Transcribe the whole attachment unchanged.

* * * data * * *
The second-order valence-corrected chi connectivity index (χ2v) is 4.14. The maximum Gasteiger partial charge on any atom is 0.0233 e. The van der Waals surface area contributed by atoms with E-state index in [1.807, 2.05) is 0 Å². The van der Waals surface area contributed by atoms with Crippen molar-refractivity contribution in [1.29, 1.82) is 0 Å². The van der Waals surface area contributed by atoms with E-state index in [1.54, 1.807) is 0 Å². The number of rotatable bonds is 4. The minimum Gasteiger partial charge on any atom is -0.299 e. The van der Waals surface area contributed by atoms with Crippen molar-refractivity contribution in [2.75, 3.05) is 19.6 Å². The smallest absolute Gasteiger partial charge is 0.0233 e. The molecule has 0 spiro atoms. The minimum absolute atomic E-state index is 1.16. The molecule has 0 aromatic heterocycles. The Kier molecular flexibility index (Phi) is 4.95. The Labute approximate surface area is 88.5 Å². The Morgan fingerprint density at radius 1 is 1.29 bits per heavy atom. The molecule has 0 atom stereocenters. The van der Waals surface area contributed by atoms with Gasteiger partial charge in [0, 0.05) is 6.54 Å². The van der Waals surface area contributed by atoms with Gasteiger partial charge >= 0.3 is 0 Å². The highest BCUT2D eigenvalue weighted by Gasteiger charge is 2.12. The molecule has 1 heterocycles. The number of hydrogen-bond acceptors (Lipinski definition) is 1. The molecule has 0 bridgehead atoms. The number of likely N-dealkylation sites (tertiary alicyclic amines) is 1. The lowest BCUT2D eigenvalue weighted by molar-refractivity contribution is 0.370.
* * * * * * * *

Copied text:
The second-order valence-corrected chi connectivity index (χ2v) is 4.14. The maximum Gasteiger partial charge on any atom is 0.0233 e. The van der Waals surface area contributed by atoms with E-state index in [1.807, 2.05) is 0 Å². The van der Waals surface area contributed by atoms with Crippen molar-refractivity contribution in [1.29, 1.82) is 0 Å². The van der Waals surface area contributed by atoms with E-state index in [1.54, 1.807) is 0 Å². The number of rotatable bonds is 4. The minimum Gasteiger partial charge on any atom is -0.299 e. The van der Waals surface area contributed by atoms with Crippen molar-refractivity contribution in [2.75, 3.05) is 19.6 Å². The smallest absolute Gasteiger partial charge is 0.0233 e. The molecule has 0 spiro atoms. The minimum absolute atomic E-state index is 1.16. The molecule has 0 aromatic heterocycles. The Kier molecular flexibility index (Phi) is 4.95. The Labute approximate surface area is 88.5 Å². The Morgan fingerprint density at radius 1 is 1.29 bits per heavy atom. The molecule has 0 atom stereocenters. The van der Waals surface area contributed by atoms with Gasteiger partial charge in [0, 0.05) is 6.54 Å². The van der Waals surface area contributed by atoms with Gasteiger partial charge >= 0.3 is 0 Å². The highest BCUT2D eigenvalue weighted by Gasteiger charge is 2.12. The molecule has 1 heterocycles. The number of hydrogen-bond acceptors (Lipinski definition) is 1. The molecule has 0 bridgehead atoms. The number of likely N-dealkylation sites (tertiary alicyclic amines) is 1. The lowest BCUT2D eigenvalue weighted by molar-refractivity contribution is 0.370.